Essay - Madame Bovary: Emma, Woman or Child? Flaubert's Famous Heroine Emma...


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Madame Bovary: Emma, Woman or Child?

Flaubert's famous heroine Emma ***** is one of the most original characters in French literature. Her story is a tragic one. She lives in a quiet, provincial town in France, and she eventually marries a village doctor, Charles Bovary. She ***** him willingly enough, but simply because she ardently wants to get married. However, she soon d*****covers that she does not fit in that world, and her discontent begins to grow. She then has two adulterous affairs, with Rodolphe and Leon, both of which disappoint her terribly. In the course of ***** love affairs, she overspends her husb*****'s money, making so many debts that she can not repay them. She eventually commits suicide by taking an overdose of arsenic. *****'s discontent with the whole of her surrounding reality is what actually makes of her a special character. When Emma firs appears on the stage, she is a young wom***** who is about ***** marry Charles Bovary, so the reader does not ***** much informati***** about her *****er years. However, Flaubert tells us ***** she had been at a convent as a child, and that ***** place, instead of sobering *****, incre*****ed her natural disposition towards passion and melancholy. The thing that is ***** easily noticeable in Emma's character ***** that ***** permanently tries to fit reality in***** her own idealized view of the world. Her attitude in front ***** life resembles to a great extent ***** of Don Quixote, she too seems to have learned every***** she knows about ***** from books. The main difference is however, that ***** Quixote's bonhomie is re*****d by Emma's depressive moods and spleens. Emma certainly acts immaturely ***** impulsively, without ever making the d*****tinction between ***** good and bad, j*****t like a child. Even when she h*****s her own child, ***** recklessness continues just the same. Judged from a psychological point of view, Emma is a child who pl*****ys at life and is unable to accept reality for wh***** it is. However, it should be noted ***** *****'s construction ***** her feminine, fantasy ***** is also a method of escaping from the patriarchal world in which ***** lives in.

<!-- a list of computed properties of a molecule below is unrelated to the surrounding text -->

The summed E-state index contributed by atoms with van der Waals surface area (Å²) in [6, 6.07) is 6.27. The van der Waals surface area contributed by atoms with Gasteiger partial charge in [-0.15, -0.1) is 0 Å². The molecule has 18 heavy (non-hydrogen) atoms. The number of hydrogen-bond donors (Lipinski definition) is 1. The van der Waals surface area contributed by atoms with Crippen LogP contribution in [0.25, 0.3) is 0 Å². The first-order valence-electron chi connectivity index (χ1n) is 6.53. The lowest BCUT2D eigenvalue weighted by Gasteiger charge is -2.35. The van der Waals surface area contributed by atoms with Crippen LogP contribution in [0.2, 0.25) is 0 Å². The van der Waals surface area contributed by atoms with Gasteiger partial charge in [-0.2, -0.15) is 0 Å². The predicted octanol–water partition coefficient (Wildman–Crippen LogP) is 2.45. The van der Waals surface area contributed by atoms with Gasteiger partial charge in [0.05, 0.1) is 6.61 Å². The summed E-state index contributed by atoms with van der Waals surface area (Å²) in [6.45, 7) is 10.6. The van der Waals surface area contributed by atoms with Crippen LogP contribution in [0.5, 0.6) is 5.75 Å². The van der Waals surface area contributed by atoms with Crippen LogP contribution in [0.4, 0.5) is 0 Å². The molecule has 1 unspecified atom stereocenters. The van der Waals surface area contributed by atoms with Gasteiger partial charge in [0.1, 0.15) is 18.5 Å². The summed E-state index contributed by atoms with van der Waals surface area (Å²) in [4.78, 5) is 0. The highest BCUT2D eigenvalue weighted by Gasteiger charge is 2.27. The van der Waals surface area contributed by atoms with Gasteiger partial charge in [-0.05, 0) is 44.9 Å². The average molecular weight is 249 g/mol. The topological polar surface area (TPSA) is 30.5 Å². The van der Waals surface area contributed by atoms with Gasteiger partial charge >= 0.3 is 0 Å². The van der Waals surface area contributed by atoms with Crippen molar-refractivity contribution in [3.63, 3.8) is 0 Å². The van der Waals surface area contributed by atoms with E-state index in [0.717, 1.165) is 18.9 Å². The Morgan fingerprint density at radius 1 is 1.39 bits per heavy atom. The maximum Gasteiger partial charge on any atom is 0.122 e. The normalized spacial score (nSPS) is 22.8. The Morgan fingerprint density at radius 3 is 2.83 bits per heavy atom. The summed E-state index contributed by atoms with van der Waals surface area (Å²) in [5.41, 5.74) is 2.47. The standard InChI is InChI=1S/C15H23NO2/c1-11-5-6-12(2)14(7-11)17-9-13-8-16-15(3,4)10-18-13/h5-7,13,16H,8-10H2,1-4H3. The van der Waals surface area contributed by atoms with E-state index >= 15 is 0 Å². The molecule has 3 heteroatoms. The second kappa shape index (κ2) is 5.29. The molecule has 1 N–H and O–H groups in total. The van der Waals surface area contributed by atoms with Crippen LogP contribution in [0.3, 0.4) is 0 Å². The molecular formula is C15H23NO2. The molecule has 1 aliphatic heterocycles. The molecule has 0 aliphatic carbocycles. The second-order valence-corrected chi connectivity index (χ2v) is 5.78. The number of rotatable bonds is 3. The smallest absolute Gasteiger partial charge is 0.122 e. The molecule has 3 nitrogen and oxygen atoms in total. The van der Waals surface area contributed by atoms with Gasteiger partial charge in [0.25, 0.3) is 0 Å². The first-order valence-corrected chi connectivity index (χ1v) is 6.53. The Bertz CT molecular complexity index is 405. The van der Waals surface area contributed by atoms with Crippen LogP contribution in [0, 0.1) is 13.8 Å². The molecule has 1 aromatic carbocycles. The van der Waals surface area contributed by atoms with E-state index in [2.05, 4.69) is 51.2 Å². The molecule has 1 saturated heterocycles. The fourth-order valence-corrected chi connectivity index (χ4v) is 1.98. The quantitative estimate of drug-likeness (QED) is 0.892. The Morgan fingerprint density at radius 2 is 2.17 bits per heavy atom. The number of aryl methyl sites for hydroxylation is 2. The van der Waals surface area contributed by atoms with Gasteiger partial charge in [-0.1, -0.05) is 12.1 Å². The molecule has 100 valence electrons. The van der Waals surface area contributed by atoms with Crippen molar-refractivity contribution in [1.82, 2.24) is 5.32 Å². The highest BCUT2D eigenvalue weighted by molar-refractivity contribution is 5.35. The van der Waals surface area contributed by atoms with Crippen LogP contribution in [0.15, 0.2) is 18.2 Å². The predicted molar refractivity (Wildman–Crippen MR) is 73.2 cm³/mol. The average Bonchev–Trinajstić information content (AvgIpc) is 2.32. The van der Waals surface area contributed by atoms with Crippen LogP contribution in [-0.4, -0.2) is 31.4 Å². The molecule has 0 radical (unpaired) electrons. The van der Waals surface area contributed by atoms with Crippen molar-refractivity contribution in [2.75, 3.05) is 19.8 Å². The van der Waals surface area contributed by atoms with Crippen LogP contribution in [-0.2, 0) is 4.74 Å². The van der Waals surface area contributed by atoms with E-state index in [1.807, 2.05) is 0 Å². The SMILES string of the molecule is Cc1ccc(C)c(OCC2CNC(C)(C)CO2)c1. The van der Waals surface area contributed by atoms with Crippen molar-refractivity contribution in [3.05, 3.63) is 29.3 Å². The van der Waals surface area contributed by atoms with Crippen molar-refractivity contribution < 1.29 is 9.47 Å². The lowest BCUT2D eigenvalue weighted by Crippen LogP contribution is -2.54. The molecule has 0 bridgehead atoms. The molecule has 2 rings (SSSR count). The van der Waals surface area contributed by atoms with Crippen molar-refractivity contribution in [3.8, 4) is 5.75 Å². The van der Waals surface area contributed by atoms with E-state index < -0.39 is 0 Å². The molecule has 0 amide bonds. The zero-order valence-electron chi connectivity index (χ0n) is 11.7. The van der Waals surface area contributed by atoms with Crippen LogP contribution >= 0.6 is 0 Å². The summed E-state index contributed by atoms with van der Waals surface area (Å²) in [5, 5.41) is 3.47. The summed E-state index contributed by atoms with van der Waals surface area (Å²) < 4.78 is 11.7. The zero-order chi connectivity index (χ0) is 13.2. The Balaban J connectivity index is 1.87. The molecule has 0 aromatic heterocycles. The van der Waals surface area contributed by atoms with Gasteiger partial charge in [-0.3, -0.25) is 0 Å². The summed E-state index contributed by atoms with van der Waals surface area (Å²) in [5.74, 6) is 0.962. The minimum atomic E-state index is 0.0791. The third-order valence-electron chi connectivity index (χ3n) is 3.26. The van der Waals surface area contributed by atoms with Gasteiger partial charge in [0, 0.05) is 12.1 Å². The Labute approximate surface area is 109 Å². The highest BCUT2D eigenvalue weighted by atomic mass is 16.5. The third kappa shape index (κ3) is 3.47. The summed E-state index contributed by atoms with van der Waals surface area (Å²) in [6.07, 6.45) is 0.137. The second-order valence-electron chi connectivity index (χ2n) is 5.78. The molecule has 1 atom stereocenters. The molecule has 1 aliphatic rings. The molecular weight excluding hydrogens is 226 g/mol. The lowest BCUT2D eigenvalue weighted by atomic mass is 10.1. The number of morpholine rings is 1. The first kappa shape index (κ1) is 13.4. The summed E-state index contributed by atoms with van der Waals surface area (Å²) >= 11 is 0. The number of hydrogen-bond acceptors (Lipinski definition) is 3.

***** actions all through ***** novel only betoken one thing: she is completely self-centered and narcissistic, ***** ***** in a world of her own. ***** is irresponsible and ***** no dist*****ction between good and bad. She gives vent to ***** her impulses, finding inspiration in the romantic and adventurous books she reads, like Paul and Virg*****ia, ***** example. Emma is, to a certain extent immoral and makes no scruples to betray her husband with her two lovers. Moreover, ***** gives in to spend*****g all her m*****y recklessly, until she finds it impossible to give it back. She might seem materialistic ***** a ***** point, but in fact her love for luxury is rooted in her narcissism. ***** ***** desires to have a "background" of luxury. She is a beautiful woman, almost strikingly beautiful, and what ***** needs to fulfill

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